Published on July 31st, 2020 | by Nancy F. Clark0
How To Encourage Positivity By Reframing A Problem
By Renee Goyeneche–
I’m sure you’ve heard the suggestion that if you’re having difficulty solving a problem, you should try to “think outside the box.” Meaning, of course, that you should put aside traditional thinking and take a new and creative approach to overcoming a challenge. It’s good advice, but easier said than done, because many times we don’t even realize that we’re “in the box.”
That’s because much of our decision-making and problem solving is done on a subconscious level, where our minds use learning mechanisms known as schemas. Schemas are thought patterns that provide context for new learning based on prior experiences. Our minds recognize familiar situations, then make logical leaps that help us problem-solve. We do this intuitively; schemas are saved to our unconscious mind and are retrieved and utilized as circumstance dictates. It’s a useful mechanism in everyday life because we’re able to approach challenges with a frame of reference rather than having to reinvent the wheel every time we problem-solve.
The downside of schemas is that they are prone to logical errors and may classify something inherently solvable as “impossible” simply because our prior frame of reference suggests that’s where it belongs. That negative categorization can create a mental stumbling block, undermining our efforts to find workable solutions and leading to a “this is hopeless” mindset.
Schemas most often negatively affect our problem-solving abilities when they’re founded on logical fallacies such as:
Personalization, when we hold the blame for things where we have no actual responsibility.
Example: I’m responsible for my friend’s unhappiness tonight because he/she didn’t like the movie I suggested we see.
Overgeneralizing, when we cast judgment in a specific way, dismissing the fact that every situation offers its own unique set of circumstances.
Example: I scored poorly on this test. My math skills are too weak to pursue an accounting degree.
Black and white reasoning (the “all or nothing” mindset), when we make an either/or judgment, with no opportunity for middle ground.
Example: This new recipe didn’t turn out the way I expected, so dinner is ruined.
Arbitrary inference, when we jump to conclusions based on a few data points, without a full understanding of the situation.
Example: I submitted three different job applications, but no one contacted me for interview. I must be unemployable.
Catastrophizing, when we magnify the importance of an issue. (It usually manifests in one of two ways: we either view a current situation as an unredeemable disaster or imagine a future full of hardships and futility.)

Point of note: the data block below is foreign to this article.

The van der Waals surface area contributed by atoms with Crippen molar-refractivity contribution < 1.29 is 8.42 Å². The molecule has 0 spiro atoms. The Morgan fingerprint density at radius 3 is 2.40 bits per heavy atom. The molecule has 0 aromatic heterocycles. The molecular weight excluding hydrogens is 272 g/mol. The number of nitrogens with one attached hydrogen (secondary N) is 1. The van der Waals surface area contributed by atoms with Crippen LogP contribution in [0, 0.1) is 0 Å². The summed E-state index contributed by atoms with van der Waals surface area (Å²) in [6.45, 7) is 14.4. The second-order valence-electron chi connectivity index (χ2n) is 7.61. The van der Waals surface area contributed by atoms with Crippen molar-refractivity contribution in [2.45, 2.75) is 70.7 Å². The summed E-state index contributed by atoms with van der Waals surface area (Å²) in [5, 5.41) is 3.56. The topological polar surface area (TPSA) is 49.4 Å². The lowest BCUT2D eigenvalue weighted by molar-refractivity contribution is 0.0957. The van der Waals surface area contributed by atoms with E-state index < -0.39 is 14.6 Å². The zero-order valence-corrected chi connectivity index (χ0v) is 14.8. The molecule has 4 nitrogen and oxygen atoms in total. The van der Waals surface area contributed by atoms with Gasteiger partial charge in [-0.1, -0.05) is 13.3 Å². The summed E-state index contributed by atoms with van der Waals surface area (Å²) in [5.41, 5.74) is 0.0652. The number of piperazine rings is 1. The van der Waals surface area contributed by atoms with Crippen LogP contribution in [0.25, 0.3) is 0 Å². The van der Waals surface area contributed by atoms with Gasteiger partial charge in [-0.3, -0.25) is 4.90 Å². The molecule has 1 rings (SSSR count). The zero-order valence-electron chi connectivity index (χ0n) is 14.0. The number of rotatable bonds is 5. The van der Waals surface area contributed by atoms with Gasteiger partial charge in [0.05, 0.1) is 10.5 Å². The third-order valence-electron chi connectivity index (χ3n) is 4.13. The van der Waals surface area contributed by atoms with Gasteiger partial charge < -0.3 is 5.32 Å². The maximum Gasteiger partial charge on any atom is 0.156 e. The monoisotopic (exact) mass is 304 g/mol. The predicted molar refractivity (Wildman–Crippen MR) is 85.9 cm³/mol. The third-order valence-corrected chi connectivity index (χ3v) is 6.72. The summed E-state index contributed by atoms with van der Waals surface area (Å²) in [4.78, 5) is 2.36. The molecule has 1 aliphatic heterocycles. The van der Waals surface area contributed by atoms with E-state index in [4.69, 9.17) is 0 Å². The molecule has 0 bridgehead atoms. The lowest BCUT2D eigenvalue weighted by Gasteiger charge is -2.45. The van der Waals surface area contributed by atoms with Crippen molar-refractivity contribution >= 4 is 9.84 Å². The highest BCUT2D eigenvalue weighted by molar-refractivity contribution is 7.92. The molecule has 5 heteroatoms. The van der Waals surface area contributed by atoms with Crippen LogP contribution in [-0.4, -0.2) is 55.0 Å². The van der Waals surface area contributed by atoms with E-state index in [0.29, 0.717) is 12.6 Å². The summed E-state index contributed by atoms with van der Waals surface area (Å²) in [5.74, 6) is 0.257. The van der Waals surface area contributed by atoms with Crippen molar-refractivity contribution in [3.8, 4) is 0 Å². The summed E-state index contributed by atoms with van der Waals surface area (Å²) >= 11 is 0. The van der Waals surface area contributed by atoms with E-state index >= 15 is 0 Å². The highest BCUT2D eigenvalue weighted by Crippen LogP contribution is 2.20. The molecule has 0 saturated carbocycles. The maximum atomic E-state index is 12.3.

Example: I didn’t make this important sale. My business is destined for failure.
If we operate under any of these logical fallacies, a schema can become a self-imposed limiter that prevents us from recognizing the unique nature of each new challenge. It’s important to remember that although an issue may look or feel like something we’ve experienced in the past, it may differ in significant ways and require a completely different problem-solving technique.
Here are 3 practices that allow you to combat negative schemas and reframe a problem:
1. Brainstorm. Try to come up with at least 3 different alternatives that allow you to resolve an issue in different ways. For example, imagine that you want to attend a lecture but can’t because your childcare provider is not available during those hours. How might you still get that information?
Possible options might include trading favors with a friend so you can attend the lecture, asking someone else to record it for you, or watching a video of it online later. If your goal really is to hear that lecture, any of the three might prove a viable option, even if it’s not your first choice.
2. Break free of assumptions. Disregard your if/then beliefs and consider other factors. Doing poorly on a test or in a class doesn’t mean you’re “too stupid” to pursue that career you’ve always wanted. Take a good look at your learning environment and study schedule—have you set yourself up for success? There might be a study guide that would prove helpful, or perhaps working things through step by step with a tutor would help you retain information more effectively.
3. Remove yourself from the equation. Be objective. If you were giving problem-solving advice to a friend, what would you advise them to do? It can be difficult to separate yourself from an issue, so if you’re unable to see your options or take a creative approach, ask for some external feedback from your community. Then, be open-minded. Consider any proposed solutions carefully, even if they go against your natural impulse. When you’re stuck, those are exactly the type of suggestions you need.
“Thinking outside the box” means more than just being imaginative- it requires us to put aside negative associations and preconceived ideas. In doing so, we create a new schema- one that allows us to move forward with confidence in our own creativity and problem-solving abilities.
Article photo: iStock-Ivan-balvan